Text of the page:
Reviewed by Hoiles on December 18th, 2007:Find all reviews by Hoiles
Stone delves deeply into the film. From his own personal views, to the decisions he makes to alter (or add on to) certain aspects of the story, to the actors, to his personal interaction with many of the people depicted in the film. All in all it is 3 hours where it feels like you are picking his brain on all things involved in the film. Great commentary.
Reviewed by Gavin Millarrrrrrrrrr on July 11th, 2008:Find all reviews by Gavin Millarrrrrrrrrr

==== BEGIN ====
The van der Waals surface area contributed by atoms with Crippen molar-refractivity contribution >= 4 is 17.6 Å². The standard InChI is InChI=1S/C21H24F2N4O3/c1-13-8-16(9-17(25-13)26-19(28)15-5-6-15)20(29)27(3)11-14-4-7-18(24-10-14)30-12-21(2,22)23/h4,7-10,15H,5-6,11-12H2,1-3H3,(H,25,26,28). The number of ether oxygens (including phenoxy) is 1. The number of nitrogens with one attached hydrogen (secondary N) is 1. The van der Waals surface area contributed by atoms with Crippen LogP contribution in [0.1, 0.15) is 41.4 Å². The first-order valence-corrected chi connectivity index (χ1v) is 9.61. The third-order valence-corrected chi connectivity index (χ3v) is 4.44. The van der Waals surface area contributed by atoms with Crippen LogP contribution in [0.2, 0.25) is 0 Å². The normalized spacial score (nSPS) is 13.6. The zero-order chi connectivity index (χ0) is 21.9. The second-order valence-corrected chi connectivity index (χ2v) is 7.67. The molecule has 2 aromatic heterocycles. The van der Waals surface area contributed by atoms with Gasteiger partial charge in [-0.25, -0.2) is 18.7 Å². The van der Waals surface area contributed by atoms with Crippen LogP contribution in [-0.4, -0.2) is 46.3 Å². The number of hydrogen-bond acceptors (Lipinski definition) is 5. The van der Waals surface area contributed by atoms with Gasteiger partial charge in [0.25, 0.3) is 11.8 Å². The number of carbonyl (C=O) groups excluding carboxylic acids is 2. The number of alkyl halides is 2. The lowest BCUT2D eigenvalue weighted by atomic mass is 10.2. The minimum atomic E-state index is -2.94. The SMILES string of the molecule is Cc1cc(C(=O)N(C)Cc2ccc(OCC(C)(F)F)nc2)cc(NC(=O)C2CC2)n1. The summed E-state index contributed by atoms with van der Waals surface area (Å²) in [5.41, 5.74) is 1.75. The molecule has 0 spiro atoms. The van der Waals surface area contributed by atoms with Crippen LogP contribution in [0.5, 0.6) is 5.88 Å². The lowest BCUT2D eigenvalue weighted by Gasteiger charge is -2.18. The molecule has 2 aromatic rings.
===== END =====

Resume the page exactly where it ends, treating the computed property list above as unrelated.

This commentary finds Stone in a more reflective mood than usual as he remembers the challenge of making such a complex and involved film (and whatever you think of his take on the Kennedy Assassination you can't help but admire JFK as a remarkable piece of film-making). This is clearly a heartfelt film and, despite its huge scale, a very personal one, so we're faced with a much less belligerent Stone than usual, one who is proud of his "E.T. scene" and seems almost embarrassed (no, really) by the inclusion of what he calls "my Norman Rockwell moment".
Undaunted by the three-hour plus running time, Stone remains fresh and focussed throughout making this another essential listen.
[It should also be noted that to all intents and purposes the commentary continues in the lengthy Deleted Scenes Section on Disc 2...]
Reviewed by Buldrebisk on April 18th, 2009:Find all reviews by Buldrebisk